The day the foreign policy bubble will burst

Inclusive Politics,Peace & Security03 Jun 2011Mariano Aguirre

(This post is the introduction speech of Mariano Aguirre at the Seminar “Emerging Powers in the 21st Century” that took place in Oslo, Norway, 4 April 2011)

This seminar is focussed on analyzing aspects of the international system’s new configurations, in particular how the rising power of some of the so-called Southern countries are affecting the fields of global governance, multilateralism, South-South cooperation, humanitarianism, and how regional leaderships can play important roles in mediation, reconciliation and peacebuilding.

This seminar was born of a common interest of both PRIO and NOREF, as well as other Norwegian researchers, institutes, the Norwegian government and civil society, to explore the new architecture and distribution of power in current international relations, with particular attention to the effect they could have, more broadly, on peace and security issues.

In twenty years we have moved from a bipolar to a unipolar and now a multipolar world. The process is exciting but far from complete. Redistribution of power and rearrangements in alignments are very likely to occur in the decades ahead. The patterns of relations among States, particularly the most powerful States, are changing and will continue to change dramatically.

Reviewing a series of books and essays to prepare this introduction I found that the concept most often used by relevant authors is uncertainty. From the kind of rigidity of the bipolar Cold War model, the international system moved forward to a short period of unipolarity that was evidence of a last aggressive effort by some sectors in the US to sustain a crumbling American hegemony more than a real moment of powers.

It became fashionable to describe the present as multipolar. But it would perhaps be more appropriate to define the current period as a moment of transition from the previous two patterns to a new one, with uncertain and varied results.

From economic, political and military perspectives the United States continues to be the most powerful country in the world, but its capacities are challenged by deep domestic problems, its crisis of legitimacy in some parts of the world (as in the Middle East) and the rise of “the others”.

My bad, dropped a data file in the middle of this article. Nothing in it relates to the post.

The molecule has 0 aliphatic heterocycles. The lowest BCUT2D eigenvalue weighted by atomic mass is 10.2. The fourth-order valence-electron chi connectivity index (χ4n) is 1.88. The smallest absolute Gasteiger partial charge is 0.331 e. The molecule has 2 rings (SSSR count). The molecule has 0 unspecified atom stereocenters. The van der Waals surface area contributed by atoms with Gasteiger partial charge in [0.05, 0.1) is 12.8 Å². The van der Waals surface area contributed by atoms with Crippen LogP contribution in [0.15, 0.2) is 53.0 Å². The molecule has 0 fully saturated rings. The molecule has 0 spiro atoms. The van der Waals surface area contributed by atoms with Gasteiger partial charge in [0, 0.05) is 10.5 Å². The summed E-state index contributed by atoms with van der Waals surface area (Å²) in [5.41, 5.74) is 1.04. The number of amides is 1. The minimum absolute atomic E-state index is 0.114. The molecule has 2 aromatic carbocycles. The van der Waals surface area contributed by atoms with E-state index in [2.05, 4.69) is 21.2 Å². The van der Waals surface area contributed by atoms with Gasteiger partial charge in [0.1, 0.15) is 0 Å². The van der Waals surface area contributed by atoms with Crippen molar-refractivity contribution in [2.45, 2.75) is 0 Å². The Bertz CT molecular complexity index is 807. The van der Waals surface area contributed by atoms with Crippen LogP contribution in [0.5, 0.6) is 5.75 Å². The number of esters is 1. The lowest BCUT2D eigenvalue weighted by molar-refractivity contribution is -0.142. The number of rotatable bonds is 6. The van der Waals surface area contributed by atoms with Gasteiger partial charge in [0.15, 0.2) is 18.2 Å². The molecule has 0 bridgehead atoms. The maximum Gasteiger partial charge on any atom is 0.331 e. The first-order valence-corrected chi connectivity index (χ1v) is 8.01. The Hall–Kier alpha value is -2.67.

Europe and Japan are going through difficult and troubled times. In the case of Europe, the most sophisticated post-national model of economic and political integration is being challenged by the financial crisis, the economic inequality among its members, the identity crisis partly derived from the incapacity to culturally accommodate migration and the different national approaches to defence and foreign policy.

The facts and figures are very clear, but neither the US nor the European circles of power accept that their roles in the world have been diminished by a series of circumstances. Barack Obama seems to be the first post –imperial president of the United States but is finding strong resistance in his own society to accept this reality. Also, in the case of the US, Stephen Szabo, of the Transatlantic Academy, thinks that “the foreign policy bubble will burst one day with a force similar to that which engulfed Wall Street” three years ago. This is something that could be applied also to Europe.

In the meantime, a revolution is happening in circles of the UN Security Council, in the G-20 and in a series of old and new multilateral forums and negotiations. What is happening is not a revival of the Non Aligned Movement of the 60s; that was a coherent body of the Cold War era. Rather, there is a dynamic and constant negotiation and realignment of the emerging powers in their relationship with the traditional powers and with the others actors of the world.

Realignment does not mean a true and fairly distributed multilateralism. The new world is multipolar but it is far from being multilateral. We live in times of a return to hard realism where States seek a pure national interest, coinciding with explorative attempts at Kantian multilateralism. It is a strange mix but one that reflects the complex reality of visions and approaches.

The concern of many experts on global governance is whether the leading actors of the international system will be wise enough to agree in assessing what is happening, and be capable of transiting to the future and establishing new relationships in peaceful ways.

The decline of a power generates the temptation to occupy spaces, and crisis or unpredictable events, as is now happening in the Middle East and North Africa, may generate frictions that could affect the life and fate of millions of people.

The sources of insecurity and violence have also changed in the last decades. The way the old and new powers respond now, either achieving consensus or using hard balance of power modalities based on their interests, is one of the more important challenges for the future.

I am sure that this seminar will help us explore some of these questions, particularly from the perspective of the emerging powers engaged in a dialogue with a medium power like Norway, which aspires to play an active and positive role in this new world.